Juba rivals compromise to meet Feb 22 deadline; will the fragile peace deal hold?

Saturday February 22 2020

South Sudan opposition leader Riek Machar and President Salva Kiir. They compromised to meet the February 22, 2020 deadline to form a transitional government. PHOTO | AFP


As all partners to South Sudan’s peace deal heaved a sigh of relief on news of a deal on Thursday, it also emerged that opposition leader Riek Machar compromised on his demands to beat the February 22 deadline to form a unity government with President Salva Kiir.

Nevertheless, the agreement in principle, ended days of anxiety for all South Sudanese people, the region and the international community. After a meeting that lasted one hour at State House Juba on Thursday, the two principals agreed to form a government, but they had no deal on the Cabinet, security arrangements, number of states and governorship allocation.

Dr Machar “didn’t change his position” on the three controversial administrative areas created by President Kiir, but pressure from envoys representing international partners forced Dr Machar and his Sudan People Liberation Movement-in Opposition (SPLM-IO) to defer demands and “negotiate from inside” the revitalised transitional government of national unity (R-TGoNU).

The three ‘’administrative areas” are Pibor, Ruweng and Abyei.

SPLM-IO’s deputy spokesperson Manawa P. Gatkuoth said; “He didn’t change his position on the issue of the states and security arrangements. None of our concerns has been met, but Dr Machar didn’t want to miss the deadline.’’

“There have been efforts from international partners…we have had several meetings with the Troika ambassadors who urged Dr Machar to form the government and negotiate from inside,” said Mr Gatkuoth.


International support is critical as it guarantees funding for Juba. On February 14, Dr Machar released a statement rejecting the proposed three administrative areas, which he described as creating “a Pandora’s box,” arguing that President Kiir’s move to retain the three administrative areas “cannot be referred to as reverting to 10 states” and therefore “cannot be accepted” by the opposition.


Workers from the Sudanese oil pipeline in the disputed Abyei area reconstruct the line on June 14, 2013. Leaders appear to want control of South Sudan’s oil resources. PHOTO | AFP

A government source in Juba said that Dr Machar’s position “appears to be a fight for control of South Sudan’s oil resources” as the former vice president demanded governorship of the oil-rich states, namely Upper Nile, Unity and Jonglei, as well as the strategic Eastern Equatoria state that borders Uganda, Kenya and Ethiopia. Ruweng is at the centre of this fight, with neither side willing to see it under the control of a rival. With four oil fields, Ruweng produces nearly 80 per cent of the oil from South Sudan.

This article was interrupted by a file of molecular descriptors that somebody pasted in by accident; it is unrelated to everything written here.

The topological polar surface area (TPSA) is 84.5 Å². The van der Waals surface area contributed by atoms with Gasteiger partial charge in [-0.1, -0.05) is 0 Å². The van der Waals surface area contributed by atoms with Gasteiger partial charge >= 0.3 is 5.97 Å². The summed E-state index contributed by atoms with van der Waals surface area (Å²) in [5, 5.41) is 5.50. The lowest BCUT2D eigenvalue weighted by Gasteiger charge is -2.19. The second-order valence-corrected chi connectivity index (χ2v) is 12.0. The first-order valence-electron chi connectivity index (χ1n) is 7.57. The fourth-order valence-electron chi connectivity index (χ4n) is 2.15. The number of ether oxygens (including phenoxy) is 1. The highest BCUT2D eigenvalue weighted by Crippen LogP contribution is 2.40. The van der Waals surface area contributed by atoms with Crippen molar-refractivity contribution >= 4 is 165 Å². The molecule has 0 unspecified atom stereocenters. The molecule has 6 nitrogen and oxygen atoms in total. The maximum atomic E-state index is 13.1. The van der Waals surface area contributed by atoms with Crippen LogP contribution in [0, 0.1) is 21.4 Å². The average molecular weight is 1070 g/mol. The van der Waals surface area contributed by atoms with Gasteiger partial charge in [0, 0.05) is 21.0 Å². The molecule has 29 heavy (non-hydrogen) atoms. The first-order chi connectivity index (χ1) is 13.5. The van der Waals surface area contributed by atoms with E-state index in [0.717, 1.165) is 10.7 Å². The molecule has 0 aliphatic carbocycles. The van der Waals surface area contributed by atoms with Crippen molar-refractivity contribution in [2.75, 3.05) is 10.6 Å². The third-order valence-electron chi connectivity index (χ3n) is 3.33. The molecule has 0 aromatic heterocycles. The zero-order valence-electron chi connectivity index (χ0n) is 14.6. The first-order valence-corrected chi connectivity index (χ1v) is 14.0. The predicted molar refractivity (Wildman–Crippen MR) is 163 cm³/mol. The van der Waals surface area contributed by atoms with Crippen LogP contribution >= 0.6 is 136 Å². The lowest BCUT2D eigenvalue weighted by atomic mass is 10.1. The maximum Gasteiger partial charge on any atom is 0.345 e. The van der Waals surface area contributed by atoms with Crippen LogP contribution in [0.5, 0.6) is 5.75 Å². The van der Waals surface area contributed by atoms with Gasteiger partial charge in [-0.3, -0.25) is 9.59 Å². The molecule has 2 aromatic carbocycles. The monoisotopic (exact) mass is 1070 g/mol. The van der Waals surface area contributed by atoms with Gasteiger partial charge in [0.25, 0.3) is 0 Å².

But the demands for the four governorships and the ministerial positions for the influential ministries of petroleum, mining, interior and Cabinet affairs are both on hold, to be addressed once the R-TGoNU is in place.

“We will table the issue in the council of ministers for discussion and resolution. The council will decide the allocation. The criteria for selection of ministerial positions will also apply for governorship,” said Mr Gatkuoth.

Just before President Kiir and Dr Machar agreed to form the coalition government, the African Union Peace and Security Council – a group of 26 ambassadors chaired by the Djibouti envoy to the AU – held a meeting with the SPLM-IO leader to thrash out the security arrangements to be effected after the formation of the unity government, sources said.

The security arrangements – a key condition in the agreement and which caused the postponement of the unity government in November – involving the retraining and merger of all forces has not been finalised.

Shawn Duthie, of Kampala-based political risk advisory firm Inyani Intelligence, however doubts Dr Machar will gain much by “negotiating from inside.”

“He has the same leverage he had before. Kiir needs to form a government with Machar to keep international support for ‘his’ government. Unfortunately, I don’t think a lot is going to change in the near future. After the ‘unity government’ is formed, they will pick a new date to solve all these pending other issues, and the same will continue.”